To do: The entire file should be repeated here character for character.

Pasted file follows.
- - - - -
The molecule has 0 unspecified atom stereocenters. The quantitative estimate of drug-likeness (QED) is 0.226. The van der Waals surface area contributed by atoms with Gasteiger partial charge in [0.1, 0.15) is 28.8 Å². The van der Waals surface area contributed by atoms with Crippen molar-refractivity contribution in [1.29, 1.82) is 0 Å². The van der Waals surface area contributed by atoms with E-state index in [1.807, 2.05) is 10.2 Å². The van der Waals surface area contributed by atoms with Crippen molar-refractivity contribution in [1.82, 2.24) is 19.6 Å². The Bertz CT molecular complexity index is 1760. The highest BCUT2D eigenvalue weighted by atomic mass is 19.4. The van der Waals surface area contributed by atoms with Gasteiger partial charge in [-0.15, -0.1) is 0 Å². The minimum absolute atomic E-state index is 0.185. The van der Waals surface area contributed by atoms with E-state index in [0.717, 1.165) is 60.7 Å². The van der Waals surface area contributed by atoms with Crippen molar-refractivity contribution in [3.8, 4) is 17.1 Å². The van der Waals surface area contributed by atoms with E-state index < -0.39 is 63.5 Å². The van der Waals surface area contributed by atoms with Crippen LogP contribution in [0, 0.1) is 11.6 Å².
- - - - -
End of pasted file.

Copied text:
The molecule has 0 unspecified atom stereocenters. The quantitative estimate of drug-likeness (QED) is 0.226. The van der Waals surface area contributed by atoms with Gasteiger partial charge in [0.1, 0.15) is 28.8 Å². The van der Waals surface area contributed by atoms with Crippen molar-refractivity contribution in [1.29, 1.82) is 0 Å². The van der Waals surface area contributed by atoms with E-state index in [1.807, 2.05) is 10.2 Å². The van der Waals surface area contributed by atoms with Crippen molar-refractivity contribution in [1.82, 2.24) is 19.6 Å². The Bertz CT molecular complexity index is 1760. The highest BCUT2D eigenvalue weighted by atomic mass is 19.4. The van der Waals surface area contributed by atoms with Gasteiger partial charge in [-0.15, -0.1) is 0 Å². The minimum absolute atomic E-state index is 0.185. The van der Waals surface area contributed by atoms with E-state index in [0.717, 1.165) is 60.7 Å². The van der Waals surface area contributed by atoms with Crippen molar-refractivity contribution in [3.8, 4) is 17.1 Å². The van der Waals surface area contributed by atoms with E-state index < -0.39 is 63.5 Å². The van der Waals surface area contributed by atoms with Crippen LogP contribution in [0, 0.1) is 11.6 Å².